3 Ways Digital Twin Technology is Transforming Customer Support

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A Digital Twin refers to a virtual replication of a physical object – with the two linked together dynamically – enabling insights to be learned and actions to be taken within the virtual environment that can be applied to the physical object — ultimately to meet business goals.

The digital twin concept impacts a wide range of domains, from engineering to architecture to aerospace. Applying the digital twin model to the technical support domain will be truly transformative, with its ability to revolutionize the role of the on-site/field technician.

Field tech support has already begun merging the digital and physical worlds by utilizing immersive technologies – such as augmented reality (AR), mixed reality (MR) or virtual reality (VR) – to manipulate real-life objects. In fact, the IDC forecasts that 25% of field-service technicians will use augmented reality by 2020, leveraging image overlay in their day-to-day activities.

As more and more products become connected to the Internet of Things (IoT), this concept has the potential to have a greater impact in the day-to-day activities of maintenance and technical support.

 

DIgital Twin Example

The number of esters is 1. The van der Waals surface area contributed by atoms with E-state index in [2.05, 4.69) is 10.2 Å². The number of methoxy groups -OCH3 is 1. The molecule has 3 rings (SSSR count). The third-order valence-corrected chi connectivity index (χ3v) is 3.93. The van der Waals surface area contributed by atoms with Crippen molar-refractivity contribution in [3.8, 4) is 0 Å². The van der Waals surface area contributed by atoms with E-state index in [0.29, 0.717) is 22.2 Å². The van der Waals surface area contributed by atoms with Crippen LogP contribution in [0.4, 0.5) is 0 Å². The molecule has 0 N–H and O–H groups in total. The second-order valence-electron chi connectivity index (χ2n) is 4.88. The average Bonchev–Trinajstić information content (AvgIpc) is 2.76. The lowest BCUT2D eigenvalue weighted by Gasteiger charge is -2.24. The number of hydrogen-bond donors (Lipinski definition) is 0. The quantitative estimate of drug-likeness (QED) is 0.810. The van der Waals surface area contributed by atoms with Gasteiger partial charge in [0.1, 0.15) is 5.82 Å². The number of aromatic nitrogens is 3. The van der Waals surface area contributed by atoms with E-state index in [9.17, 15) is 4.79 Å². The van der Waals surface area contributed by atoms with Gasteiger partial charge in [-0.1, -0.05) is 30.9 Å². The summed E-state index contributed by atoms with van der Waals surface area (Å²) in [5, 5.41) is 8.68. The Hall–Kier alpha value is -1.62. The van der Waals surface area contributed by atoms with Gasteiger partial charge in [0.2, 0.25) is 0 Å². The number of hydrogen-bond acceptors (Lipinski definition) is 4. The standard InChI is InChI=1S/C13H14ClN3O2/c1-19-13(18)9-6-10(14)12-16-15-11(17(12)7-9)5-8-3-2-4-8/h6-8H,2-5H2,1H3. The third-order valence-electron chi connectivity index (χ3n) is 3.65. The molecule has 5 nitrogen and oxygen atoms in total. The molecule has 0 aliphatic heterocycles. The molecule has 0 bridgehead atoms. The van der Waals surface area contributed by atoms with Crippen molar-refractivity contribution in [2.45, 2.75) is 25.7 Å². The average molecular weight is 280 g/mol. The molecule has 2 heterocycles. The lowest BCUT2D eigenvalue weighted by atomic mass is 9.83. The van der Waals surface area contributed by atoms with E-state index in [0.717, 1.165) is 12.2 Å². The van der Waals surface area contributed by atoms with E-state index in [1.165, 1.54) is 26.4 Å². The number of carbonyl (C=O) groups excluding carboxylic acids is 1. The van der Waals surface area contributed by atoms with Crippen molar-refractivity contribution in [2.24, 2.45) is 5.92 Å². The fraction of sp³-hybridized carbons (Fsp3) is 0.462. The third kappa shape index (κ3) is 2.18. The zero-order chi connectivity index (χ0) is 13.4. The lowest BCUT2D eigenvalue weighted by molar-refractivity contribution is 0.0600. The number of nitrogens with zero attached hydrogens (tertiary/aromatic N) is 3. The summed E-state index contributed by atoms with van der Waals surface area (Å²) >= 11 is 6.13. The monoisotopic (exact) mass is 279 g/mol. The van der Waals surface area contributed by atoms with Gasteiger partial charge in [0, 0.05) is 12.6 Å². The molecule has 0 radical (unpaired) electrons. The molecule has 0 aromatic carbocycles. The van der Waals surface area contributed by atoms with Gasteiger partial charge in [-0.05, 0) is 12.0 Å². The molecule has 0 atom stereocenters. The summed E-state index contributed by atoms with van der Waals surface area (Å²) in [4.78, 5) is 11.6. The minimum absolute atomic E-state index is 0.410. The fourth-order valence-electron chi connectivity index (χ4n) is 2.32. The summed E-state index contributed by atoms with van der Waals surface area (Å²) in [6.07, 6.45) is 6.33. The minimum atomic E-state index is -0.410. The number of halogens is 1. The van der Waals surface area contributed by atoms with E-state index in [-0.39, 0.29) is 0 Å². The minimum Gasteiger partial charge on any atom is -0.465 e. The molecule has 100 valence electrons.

Let’s take a screw as a hypothetical Digital Twin example. Imagine the advent of a smart sensitive screw that can identify when it is loose, and transmit this information to its digital twin. Once alerted, the digital twin (or the human behind it) can apply a rotation action virtually, causing the physical twin to rotate itself back into the correct position.

This dynamic process not only eliminates the need for screwdrivers, it also prevents accidents and further damage caused by loose screws, as well as the need for a field technician to be dispatched for periodic maintenance.

Once considered science fiction, the concept of digital twins has shifted to reality much faster in recent years thanks to IoT growth, lowered costs, and technologies enabling digitization and virtualization, such as artificial intelligence, cognitive computing and computer vision, AR & VR.  

According to a prediction by the IDC, by 2020, 30% of Global 2000 companies will be using data from digital twins of IoT-connected products to improve innovation and organizational efficiency, achieving productivity gains of up to 25%.

 

Technical Support in the age of Digital Twins

 

The use of digital twins has an almost unlimited potential to impact the technical support domain, both by enhancing consumer interactions with their technology and by empowering field support organizations. Here are some sample use cases:

 

Predictive analytics and maintenance

 

The pairing of the virtual and physical worlds allows field service organizations or enterprise support centers to understand not only how products are performing, but they can use advanced analysis to predict how the products will likely perform in the future.

For example, analysis on a digital twin may indicate the need for proactive maintenance, which then decreases the likelihood of damage to the system or product, and reduces the downtime that generally occurs when there is an actual malfunction.

Armed with this important data, organizations can enhance their decision-making abilities with new insights into proactive service requirements, product innovation, lifecycle expectations, and even the development of new products/services for the future.